Children's media promotes the notion that girls should be concerned about their appearance and should treat their bodies as sexual objects for others' consumption. The over-sexualisation of female characters for children are overly evident. This is highly problematic as young girls will start to internalize that there only worth is their looks. It will also affect their imagination and their own self-conception on what is considered desirable. Research has found that fictional characters targeted for young children, with female characters ageing between 13-39, females are twice as likely to be wearing sexy and sexualizing clothes. Even more problematic, however, is female characters are twice as likely to be skinny than in adult films. This is incredibly challenging as it feeds young children the narrative that skinny is the only beautiful thing. The unrealistic figures of female characters in animation lead to young girls comparing themselves to what they see on screen. Girls whose bodies differ from the 'ideal' body that the media projects – by size, shape, or even physical disability, will struggle to identify with these characters. This means they often struggle to find anyone to identify with at all, which can lead to feelings of isolation that nobody else is like them.

Males do not escape this massive disservice from these media portrayals as well. In contrast, they contribute to idealistic stereotypes about masculinity being based on power, violence, dominance and the elimination of compassion as an acceptable emotion. Normative definitions of masculinity lead to a strict sex role theory that treats masculinity precisely as a social norm for the behaviour of men. Whereas it is rare for men to match the 'the blueprint of manhood'. Hegemonic masculinity in media leads to toxicity, they are led to believe that the expression of emotions is a sign of weakness. This gendering of emotions is referenced in the Four Rules of Masculinity: 'No Sissy Stuff'. 'No Sissy Stuff,' tells men to reject anything with connotations of 'femininity'. Therefore, they are only allowed to express aggressive emotions. If young boys are consistently exposed to this toxic imagery of masculinity, they will not develop the means to express themselves emotionally, as expressing yourself is seen to be too effeminate. This fear of femininity in males has dangerous consequences often affecting their mental health and emotional relationships. Media, therefore, exasperates the taboo of male vulnerability.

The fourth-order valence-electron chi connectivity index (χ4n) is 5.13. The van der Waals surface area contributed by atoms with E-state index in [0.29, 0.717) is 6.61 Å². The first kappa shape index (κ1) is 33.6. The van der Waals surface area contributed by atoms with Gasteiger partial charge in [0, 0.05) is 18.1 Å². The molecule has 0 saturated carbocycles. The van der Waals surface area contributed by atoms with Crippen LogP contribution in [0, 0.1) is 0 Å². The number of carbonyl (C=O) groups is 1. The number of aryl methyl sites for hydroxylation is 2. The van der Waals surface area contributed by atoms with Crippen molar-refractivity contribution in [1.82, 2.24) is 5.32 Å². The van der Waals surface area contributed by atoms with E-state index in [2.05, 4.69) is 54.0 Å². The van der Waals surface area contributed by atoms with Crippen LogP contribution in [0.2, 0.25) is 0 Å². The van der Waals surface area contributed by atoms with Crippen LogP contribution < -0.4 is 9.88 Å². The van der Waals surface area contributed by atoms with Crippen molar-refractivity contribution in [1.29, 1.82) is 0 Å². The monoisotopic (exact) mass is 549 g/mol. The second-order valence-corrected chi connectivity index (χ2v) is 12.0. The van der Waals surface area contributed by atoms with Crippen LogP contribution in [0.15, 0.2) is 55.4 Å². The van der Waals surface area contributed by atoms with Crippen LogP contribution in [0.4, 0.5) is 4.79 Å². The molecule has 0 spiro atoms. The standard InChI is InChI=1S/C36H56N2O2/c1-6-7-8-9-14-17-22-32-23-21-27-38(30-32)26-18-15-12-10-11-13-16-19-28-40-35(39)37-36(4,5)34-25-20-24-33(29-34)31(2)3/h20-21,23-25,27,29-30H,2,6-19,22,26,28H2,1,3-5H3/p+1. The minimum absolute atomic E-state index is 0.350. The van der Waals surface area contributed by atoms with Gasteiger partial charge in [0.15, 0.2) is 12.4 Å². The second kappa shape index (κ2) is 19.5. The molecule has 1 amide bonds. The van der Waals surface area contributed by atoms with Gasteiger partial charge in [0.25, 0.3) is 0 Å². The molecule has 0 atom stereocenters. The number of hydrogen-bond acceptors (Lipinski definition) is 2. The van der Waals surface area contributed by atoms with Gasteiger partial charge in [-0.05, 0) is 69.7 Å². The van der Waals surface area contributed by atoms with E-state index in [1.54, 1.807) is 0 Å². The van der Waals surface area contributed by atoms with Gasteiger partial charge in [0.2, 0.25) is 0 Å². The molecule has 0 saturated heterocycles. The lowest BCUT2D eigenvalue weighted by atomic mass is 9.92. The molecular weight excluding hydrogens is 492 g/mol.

In conclusion, media is dominated by the male hero narrative, where they swoop in and save the damsel in distress and act like she is now their property. But this is also dominated with the normalisation of violence in children's media, where heroic action stars will use violence to end the conflict. This is hardly an isolated experience of young boys that violence portrayed in the film is seen to be thrilling and cool. They will therefore replicate this through play with their peers involving guns, swords and roughhouse. However, this narrative leads to toxic masculinity. It creates the image that men must come across aggressive, strong and violent to be dominant. Children will then replicate this image of masculinity as that is their reference on what is successful. This then creates a culture of violence in men. There is a definite association to scandal when boys like watching Disney princess movies rather than Star Wars or Marvel movies. It is then also still considered shocking when girls defy this gendering of movies and prefer to watch movies targeted for boys. Masculinity is seen to be a negative association for girls so therefore they are looked down upon for defying these gender roles forced by the media. While subtle, institutional powers push for this overly gendered society that we live in, media is a distorted reflection of reality and pushes the same notions.

11 February 2023